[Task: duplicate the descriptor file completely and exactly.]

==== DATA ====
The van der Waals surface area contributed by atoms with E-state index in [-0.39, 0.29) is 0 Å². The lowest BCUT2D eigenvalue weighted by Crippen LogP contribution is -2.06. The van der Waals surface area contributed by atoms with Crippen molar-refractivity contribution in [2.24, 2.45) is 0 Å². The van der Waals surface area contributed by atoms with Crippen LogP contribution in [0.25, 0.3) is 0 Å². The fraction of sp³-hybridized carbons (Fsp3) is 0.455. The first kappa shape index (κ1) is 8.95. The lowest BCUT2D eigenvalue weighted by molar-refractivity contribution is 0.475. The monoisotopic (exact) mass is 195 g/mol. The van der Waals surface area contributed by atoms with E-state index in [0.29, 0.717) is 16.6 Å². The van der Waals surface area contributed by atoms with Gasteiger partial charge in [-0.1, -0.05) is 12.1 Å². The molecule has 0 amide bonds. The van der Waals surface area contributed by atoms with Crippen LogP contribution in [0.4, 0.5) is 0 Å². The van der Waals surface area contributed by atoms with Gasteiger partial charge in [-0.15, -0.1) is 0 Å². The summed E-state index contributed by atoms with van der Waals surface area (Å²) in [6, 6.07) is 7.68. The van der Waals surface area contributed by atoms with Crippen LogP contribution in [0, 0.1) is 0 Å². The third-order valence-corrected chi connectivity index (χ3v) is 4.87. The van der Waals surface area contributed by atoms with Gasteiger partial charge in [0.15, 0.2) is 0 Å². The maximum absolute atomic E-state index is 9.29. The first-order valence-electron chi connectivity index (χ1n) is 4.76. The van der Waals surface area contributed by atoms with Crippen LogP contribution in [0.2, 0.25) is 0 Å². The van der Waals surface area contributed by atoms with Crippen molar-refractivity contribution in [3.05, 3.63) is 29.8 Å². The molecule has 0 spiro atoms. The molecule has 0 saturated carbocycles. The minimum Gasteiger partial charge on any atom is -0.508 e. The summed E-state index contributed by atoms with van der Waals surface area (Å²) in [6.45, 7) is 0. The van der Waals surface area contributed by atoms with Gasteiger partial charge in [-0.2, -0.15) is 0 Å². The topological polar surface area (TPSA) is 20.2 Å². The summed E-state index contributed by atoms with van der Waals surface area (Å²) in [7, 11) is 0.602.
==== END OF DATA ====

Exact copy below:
The van der Waals surface area contributed by atoms with E-state index in [-0.39, 0.29) is 0 Å². The lowest BCUT2D eigenvalue weighted by Crippen LogP contribution is -2.06. The van der Waals surface area contributed by atoms with Crippen molar-refractivity contribution in [2.24, 2.45) is 0 Å². The van der Waals surface area contributed by atoms with Crippen LogP contribution in [0.25, 0.3) is 0 Å². The fraction of sp³-hybridized carbons (Fsp3) is 0.455. The first kappa shape index (κ1) is 8.95. The lowest BCUT2D eigenvalue weighted by molar-refractivity contribution is 0.475. The monoisotopic (exact) mass is 195 g/mol. The van der Waals surface area contributed by atoms with E-state index in [0.29, 0.717) is 16.6 Å². The van der Waals surface area contributed by atoms with Gasteiger partial charge in [-0.1, -0.05) is 12.1 Å². The molecule has 0 amide bonds. The van der Waals surface area contributed by atoms with Crippen LogP contribution in [0.4, 0.5) is 0 Å². The van der Waals surface area contributed by atoms with Gasteiger partial charge in [-0.15, -0.1) is 0 Å². The summed E-state index contributed by atoms with van der Waals surface area (Å²) in [6, 6.07) is 7.68. The van der Waals surface area contributed by atoms with Crippen LogP contribution in [0, 0.1) is 0 Å². The third-order valence-corrected chi connectivity index (χ3v) is 4.87. The van der Waals surface area contributed by atoms with Gasteiger partial charge in [0.15, 0.2) is 0 Å². The maximum absolute atomic E-state index is 9.29. The first-order valence-electron chi connectivity index (χ1n) is 4.76. The van der Waals surface area contributed by atoms with Crippen LogP contribution in [0.2, 0.25) is 0 Å². The van der Waals surface area contributed by atoms with Crippen molar-refractivity contribution in [3.05, 3.63) is 29.8 Å². The molecule has 0 spiro atoms. The molecule has 0 saturated carbocycles. The minimum Gasteiger partial charge on any atom is -0.508 e. The summed E-state index contributed by atoms with van der Waals surface area (Å²) in [6.45, 7) is 0. The van der Waals surface area contributed by atoms with Gasteiger partial charge in [-0.2, -0.15) is 0 Å². The topological polar surface area (TPSA) is 20.2 Å². The summed E-state index contributed by atoms with van der Waals surface area (Å²) in [7, 11) is 0.602.